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Limnologica. 2010 May;40(2):161-166.

Lake morphometry and wind exposure may shape the plankton community structure in acidic mining lakes.

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  • 1University of Potsdam, Insitute for Biochemistry & Biology, Dept. of Ecology and Ecosystem Modelling, Am Neuen Palais 10, D-14469 Potsdam, Germany.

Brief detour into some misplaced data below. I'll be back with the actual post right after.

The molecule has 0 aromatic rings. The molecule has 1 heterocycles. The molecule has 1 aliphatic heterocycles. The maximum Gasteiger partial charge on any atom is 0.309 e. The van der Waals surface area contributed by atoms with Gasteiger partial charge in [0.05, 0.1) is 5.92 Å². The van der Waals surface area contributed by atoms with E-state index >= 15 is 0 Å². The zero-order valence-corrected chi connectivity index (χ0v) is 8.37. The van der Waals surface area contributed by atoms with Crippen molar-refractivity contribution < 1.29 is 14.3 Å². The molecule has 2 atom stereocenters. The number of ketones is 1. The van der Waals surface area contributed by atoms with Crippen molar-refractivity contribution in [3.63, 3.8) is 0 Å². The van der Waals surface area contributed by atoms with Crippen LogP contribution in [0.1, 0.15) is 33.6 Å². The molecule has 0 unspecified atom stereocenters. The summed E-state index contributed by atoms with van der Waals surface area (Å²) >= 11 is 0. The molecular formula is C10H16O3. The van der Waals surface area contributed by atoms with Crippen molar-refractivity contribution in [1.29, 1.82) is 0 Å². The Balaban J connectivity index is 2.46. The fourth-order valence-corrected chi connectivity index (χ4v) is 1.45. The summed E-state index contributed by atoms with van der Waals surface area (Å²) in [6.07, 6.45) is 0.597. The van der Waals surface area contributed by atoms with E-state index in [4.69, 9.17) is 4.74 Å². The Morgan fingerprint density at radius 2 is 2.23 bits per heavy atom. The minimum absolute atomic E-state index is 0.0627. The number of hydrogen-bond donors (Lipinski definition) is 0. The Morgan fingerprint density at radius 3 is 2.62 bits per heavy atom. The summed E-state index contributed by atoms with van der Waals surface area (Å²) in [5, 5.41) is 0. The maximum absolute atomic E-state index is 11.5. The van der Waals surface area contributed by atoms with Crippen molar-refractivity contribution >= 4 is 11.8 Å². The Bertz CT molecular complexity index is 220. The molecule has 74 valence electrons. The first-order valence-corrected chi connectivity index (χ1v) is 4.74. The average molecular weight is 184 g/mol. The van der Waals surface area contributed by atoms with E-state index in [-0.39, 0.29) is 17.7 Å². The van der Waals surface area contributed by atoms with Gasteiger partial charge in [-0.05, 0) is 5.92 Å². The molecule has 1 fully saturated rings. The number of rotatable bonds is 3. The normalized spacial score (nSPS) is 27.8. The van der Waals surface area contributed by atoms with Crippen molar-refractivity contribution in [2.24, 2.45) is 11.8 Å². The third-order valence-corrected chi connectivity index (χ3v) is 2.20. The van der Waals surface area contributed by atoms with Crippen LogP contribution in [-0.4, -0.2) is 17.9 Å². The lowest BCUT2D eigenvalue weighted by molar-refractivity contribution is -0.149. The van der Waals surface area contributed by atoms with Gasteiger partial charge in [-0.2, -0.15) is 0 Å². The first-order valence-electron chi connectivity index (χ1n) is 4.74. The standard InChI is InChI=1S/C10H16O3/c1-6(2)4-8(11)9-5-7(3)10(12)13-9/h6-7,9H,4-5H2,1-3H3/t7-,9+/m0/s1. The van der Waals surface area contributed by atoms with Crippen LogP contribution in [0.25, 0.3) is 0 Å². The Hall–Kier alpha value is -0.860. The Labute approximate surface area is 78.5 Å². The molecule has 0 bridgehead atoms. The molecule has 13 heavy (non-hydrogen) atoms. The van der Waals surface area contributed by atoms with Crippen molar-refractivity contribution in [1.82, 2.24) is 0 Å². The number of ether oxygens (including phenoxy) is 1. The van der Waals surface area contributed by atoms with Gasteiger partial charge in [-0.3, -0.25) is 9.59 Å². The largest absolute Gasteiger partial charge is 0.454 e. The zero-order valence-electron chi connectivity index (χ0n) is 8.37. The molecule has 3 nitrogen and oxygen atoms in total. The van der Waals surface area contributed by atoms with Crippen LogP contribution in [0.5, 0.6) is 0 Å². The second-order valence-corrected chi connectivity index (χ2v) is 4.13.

Acidic mining lakes (pH <3) are specific habitats exhibiting particular chemical and biological characteristics. The species richness is low and mixotrophy and omnivory are common features of the plankton food web in such lakes. The plankton community structure of mining lakes of different morphometry and mixing type but similar chemical characteristics (Lake 130, Germany and Lake Langau, Austria) was investigated. The focus was laid on the species composition, the trophic relationship between the phago-mixotrophic flagellate Ochromonas sp. and bacteria and the formation of a deep chlorophyll maximum along a vertical pH-gradient. The shallow wind-exposed Lake 130 exhibited a higher species richness than Lake Langau. This increase in species richness was made up mainly by mero-planktic species, suggesting a strong benthic/littoral - pelagic coupling. Based on the field data from both lakes, a nonlinear, negative relation between bacteria and Ochromonas biomass was found, suggesting that at an Ochromonas biomass below 50 μg C L(-1), the grazing pressure on bacteria is low and with increasing Ochromonas biomass bacteria decline. Furthermore, in Lake Langau, a prominent deep chlorophyll maximum was found with chlorophyll concentrations ca. 50 times higher than in the epilimnion which was build up by the euglenophyte Lepocinclis sp. We conclude that lake morphometry, and specific abiotic characteristics such as mixing behaviour influence the community structure in these mining lakes.

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